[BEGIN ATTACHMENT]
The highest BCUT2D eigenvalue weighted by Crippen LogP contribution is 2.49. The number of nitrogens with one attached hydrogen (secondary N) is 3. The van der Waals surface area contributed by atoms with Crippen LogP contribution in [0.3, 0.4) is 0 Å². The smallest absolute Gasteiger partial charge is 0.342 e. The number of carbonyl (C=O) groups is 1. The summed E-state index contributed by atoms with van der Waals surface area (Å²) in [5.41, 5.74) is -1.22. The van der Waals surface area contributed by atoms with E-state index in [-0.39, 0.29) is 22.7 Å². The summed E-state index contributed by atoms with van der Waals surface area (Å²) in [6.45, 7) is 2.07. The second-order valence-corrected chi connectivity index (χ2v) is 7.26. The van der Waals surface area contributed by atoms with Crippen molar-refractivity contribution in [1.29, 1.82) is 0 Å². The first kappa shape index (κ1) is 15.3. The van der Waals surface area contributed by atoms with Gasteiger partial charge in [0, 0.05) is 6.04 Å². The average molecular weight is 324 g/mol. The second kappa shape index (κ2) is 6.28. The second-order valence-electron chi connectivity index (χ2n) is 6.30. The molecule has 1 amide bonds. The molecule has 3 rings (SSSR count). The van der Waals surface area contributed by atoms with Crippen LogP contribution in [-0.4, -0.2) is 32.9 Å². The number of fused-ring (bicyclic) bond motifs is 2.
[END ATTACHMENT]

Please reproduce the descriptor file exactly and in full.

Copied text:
The highest BCUT2D eigenvalue weighted by Crippen LogP contribution is 2.49. The number of nitrogens with one attached hydrogen (secondary N) is 3. The van der Waals surface area contributed by atoms with Crippen LogP contribution in [0.3, 0.4) is 0 Å². The smallest absolute Gasteiger partial charge is 0.342 e. The number of carbonyl (C=O) groups is 1. The summed E-state index contributed by atoms with van der Waals surface area (Å²) in [5.41, 5.74) is -1.22. The van der Waals surface area contributed by atoms with E-state index in [-0.39, 0.29) is 22.7 Å². The summed E-state index contributed by atoms with van der Waals surface area (Å²) in [6.45, 7) is 2.07. The second-order valence-corrected chi connectivity index (χ2v) is 7.26. The van der Waals surface area contributed by atoms with Crippen molar-refractivity contribution in [1.29, 1.82) is 0 Å². The first kappa shape index (κ1) is 15.3. The van der Waals surface area contributed by atoms with Gasteiger partial charge in [0, 0.05) is 6.04 Å². The average molecular weight is 324 g/mol. The second kappa shape index (κ2) is 6.28. The second-order valence-electron chi connectivity index (χ2n) is 6.30. The molecule has 1 amide bonds. The molecule has 3 rings (SSSR count). The van der Waals surface area contributed by atoms with Crippen LogP contribution in [-0.4, -0.2) is 32.9 Å². The number of fused-ring (bicyclic) bond motifs is 2.